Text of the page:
I admit that Daisy and Pumpkin were a hard sell. Here is the ad I would have had to run in order to find a new home for them: “Wanted. Home for two 14- year-old, deaf, possibly blind, obese, flearidden, mangy, matted, incontinent dogs. Have never heard the word ‘No.’Will eat only Beef ’n’Cheese Snausages and Booda Smacklepuffs Chicken Quesadilla Dog Treats, and then only if you hand-feed them one by one. Both bark incessantly, so you’ll never have trouble with burglars (or your friends, ever again) entering your house. No need to walk them; they just pee on the carpet when nature calls. Comfy sofa a must.” But finding a new home for them wasn’t an option, because even though Mom could hardly speak, she mustered enough strength to tell me she would die if anything happened to her dogs. Every day in the hospital, it was the same story: How are the dogs? Who’s taking care of the dogs? When can I see the dogs? It was her mantra, one of the few ways we had to measure that she hadn’t lost her mind entirely. If she stops asking for the dogs, I decided, we’ll declare her gone.
Daisy and Pumpkin had each been through adoption fairs, foster homes and humane societies before my mother took them in. Mom had spotted Daisy at an adoption fair and had fallen madly in love. She had made my father sit on Daisy’s crate while she went to fill out the forms, so afraid was she that someone else would snap Daisy up.Daisy had been with Mom through my father’s illness and death and has been her companion during all the years since. Pumpkin had been my Aunt Barbara’s dog, and Mom had ended up with her after Barbara’s early death from brain cancer, when there was no one else who could take her. This was at least the third time that no one had wanted Pumpkin.
Except for me. I wanted Pumpkin. And Daisy. After two weeks of caring for them in my mother’s house, I wanted both of them. I wanted their incessant barking, their fatness, their blindness, their weird eating habits reinforced by years of my mother’s singular parenting style.We were, I figured, sisters under the skin, or fur. I wanted everything about them. I wanted them to come and sleep on my sofa. I wanted them to shed bales of fur in my house. I wanted them to bark until my eardrums frayed. I loved them both with a fierceness that astounded me, and I was not about to have them “put down” or sent to a “nice home in the country.” Taking care of them was perhaps the only thing I could do for my mother, and I was determined not to fail.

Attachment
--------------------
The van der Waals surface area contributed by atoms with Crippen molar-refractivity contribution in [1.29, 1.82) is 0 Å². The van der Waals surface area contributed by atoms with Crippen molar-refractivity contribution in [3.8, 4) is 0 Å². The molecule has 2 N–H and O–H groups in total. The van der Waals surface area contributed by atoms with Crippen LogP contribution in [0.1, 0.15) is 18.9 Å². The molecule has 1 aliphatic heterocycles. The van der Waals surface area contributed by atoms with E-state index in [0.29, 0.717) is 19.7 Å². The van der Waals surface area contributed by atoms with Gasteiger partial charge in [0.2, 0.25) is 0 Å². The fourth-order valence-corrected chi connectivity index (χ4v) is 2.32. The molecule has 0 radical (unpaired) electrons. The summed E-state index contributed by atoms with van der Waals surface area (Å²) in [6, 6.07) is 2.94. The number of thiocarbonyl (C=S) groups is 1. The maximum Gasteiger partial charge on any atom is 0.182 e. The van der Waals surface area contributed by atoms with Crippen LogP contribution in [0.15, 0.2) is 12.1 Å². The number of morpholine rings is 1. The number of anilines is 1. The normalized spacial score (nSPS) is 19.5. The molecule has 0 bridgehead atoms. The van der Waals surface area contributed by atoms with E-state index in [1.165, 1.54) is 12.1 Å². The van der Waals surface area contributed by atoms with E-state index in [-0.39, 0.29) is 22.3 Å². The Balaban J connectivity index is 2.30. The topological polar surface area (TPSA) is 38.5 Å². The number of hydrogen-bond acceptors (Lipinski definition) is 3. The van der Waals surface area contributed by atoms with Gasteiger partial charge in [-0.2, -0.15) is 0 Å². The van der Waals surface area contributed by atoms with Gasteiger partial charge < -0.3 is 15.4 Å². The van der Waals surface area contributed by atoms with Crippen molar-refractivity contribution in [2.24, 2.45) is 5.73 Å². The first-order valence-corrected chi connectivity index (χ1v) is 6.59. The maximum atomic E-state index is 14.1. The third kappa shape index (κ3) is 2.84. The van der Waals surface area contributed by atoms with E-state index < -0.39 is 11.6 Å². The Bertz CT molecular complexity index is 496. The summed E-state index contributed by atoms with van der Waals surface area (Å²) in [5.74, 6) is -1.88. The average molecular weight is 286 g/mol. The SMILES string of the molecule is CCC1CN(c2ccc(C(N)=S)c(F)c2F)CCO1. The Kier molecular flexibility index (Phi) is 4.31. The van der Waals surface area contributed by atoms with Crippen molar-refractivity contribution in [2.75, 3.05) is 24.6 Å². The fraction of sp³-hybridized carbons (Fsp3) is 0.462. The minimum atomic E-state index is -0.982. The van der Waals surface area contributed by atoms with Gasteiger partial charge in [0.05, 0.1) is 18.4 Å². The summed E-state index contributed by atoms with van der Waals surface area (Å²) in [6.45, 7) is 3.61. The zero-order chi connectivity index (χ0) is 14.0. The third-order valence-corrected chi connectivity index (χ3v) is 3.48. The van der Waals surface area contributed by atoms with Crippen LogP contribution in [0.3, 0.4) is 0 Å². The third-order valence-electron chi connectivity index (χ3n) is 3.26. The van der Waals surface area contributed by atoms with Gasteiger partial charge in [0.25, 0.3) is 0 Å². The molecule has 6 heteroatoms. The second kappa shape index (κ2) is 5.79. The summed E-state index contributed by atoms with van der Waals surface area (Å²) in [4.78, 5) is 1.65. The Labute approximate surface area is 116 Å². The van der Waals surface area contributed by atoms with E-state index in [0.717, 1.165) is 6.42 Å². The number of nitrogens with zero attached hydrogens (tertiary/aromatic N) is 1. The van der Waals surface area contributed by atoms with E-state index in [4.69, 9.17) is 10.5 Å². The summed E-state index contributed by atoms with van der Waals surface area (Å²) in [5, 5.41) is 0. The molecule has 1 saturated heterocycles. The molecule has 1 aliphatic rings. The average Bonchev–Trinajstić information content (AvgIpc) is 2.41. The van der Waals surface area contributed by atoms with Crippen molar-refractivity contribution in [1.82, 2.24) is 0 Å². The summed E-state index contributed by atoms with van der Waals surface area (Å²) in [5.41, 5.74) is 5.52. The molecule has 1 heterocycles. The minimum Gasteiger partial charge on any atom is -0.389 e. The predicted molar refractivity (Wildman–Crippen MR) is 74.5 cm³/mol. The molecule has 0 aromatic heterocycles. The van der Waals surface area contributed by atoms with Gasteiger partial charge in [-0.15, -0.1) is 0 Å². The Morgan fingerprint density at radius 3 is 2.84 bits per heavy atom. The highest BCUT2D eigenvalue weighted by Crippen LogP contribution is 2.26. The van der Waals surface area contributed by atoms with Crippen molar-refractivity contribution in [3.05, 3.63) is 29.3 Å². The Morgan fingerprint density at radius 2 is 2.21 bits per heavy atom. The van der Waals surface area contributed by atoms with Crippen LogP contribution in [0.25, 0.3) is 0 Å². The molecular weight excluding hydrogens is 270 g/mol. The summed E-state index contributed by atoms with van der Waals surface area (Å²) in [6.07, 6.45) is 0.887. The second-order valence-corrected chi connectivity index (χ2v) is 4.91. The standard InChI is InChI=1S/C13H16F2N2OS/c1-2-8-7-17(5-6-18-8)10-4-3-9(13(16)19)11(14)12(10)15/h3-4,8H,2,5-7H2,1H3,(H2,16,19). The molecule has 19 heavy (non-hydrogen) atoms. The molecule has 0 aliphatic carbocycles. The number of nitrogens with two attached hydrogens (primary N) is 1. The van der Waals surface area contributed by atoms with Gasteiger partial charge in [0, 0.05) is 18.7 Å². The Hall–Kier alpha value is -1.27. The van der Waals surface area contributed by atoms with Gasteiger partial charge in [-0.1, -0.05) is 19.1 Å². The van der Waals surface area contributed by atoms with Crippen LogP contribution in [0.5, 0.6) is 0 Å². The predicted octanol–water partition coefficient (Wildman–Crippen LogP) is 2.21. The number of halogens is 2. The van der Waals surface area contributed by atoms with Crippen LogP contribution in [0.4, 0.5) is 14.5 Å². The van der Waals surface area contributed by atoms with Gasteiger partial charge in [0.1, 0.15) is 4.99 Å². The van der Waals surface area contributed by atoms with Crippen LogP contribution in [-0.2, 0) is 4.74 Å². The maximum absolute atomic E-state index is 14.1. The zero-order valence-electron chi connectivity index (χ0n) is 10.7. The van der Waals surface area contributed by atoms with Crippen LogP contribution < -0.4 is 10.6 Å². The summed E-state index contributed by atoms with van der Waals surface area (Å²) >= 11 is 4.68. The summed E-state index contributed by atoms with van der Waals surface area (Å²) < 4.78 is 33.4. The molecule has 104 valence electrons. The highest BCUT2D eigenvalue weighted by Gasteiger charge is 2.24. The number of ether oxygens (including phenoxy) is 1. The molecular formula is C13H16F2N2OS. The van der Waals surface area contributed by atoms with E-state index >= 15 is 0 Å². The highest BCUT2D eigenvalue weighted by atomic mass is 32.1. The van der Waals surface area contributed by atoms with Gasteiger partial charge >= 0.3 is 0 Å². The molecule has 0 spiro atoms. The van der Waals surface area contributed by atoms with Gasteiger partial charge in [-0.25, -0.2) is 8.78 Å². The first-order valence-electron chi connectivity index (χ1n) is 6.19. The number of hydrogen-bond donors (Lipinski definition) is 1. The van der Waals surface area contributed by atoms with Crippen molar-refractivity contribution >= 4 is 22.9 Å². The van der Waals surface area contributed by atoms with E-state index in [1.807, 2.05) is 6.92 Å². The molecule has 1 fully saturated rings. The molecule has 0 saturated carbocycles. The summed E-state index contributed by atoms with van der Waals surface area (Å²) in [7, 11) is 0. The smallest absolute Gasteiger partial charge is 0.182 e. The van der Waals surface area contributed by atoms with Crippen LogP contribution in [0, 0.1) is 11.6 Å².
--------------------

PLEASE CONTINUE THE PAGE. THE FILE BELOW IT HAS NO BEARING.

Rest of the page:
I live on the other side of the country from my mother, and my rescue illusions bumped up against reality when the vet told me that there was little chance Daisy and Pumpkin would survive a plane trip or a long car ride. My mother moved into assisted living, and Daisy and Pumpkin moved temporarily to Camp Bow Wow, where they played outside with other dogs and slept in “cots” in their “cabins” at night. Since returning home to Seattle, I’ve watched them on the CamperCam as they trot around with their new pack and get their ears scratched by the staff. Daisy and Pumpkin look happy. Pumpkin has lost weight and they both play avidly with the other dogs. Camp Bow Wow is about a mile from my mother’s assisted living apartment, and friends take the dogs to visit her a few times each week.
From the beginning, I considered Camp Bow Wow to be a stopgap, a place where Daisy and Pumpkin could be cared for until I could figure out how to get them to Seattle.We could afford to keep them there for a month or two at the most, and after that I was out of ideas.
And this is the part of the story where human generosity and the importance of not losing heart come in, for just as I was reaching a point of despair about not being able to keep my promise to my mother, I learned that it is not just I who unexpectedly fell in love with my mother’s dogs. Tony Caruso and Kim Martin, “rangers” at Camp Bow Wow, called to tell me that they wanted to foster Daisy and Pumpkin for us, that the dogs could stay at Camp Bow Wow for the rest of their lives, as a favor to us and as a way to help my mother get better. Daisy and Pumpkin won them over with their determination to make the best of a bad situation. Tony and Kim were touched by my mother’s devotion to her dogs and by our dedication to not giving up on them. They are in a position to help and they would like to do so. Would we possibly consider their offer?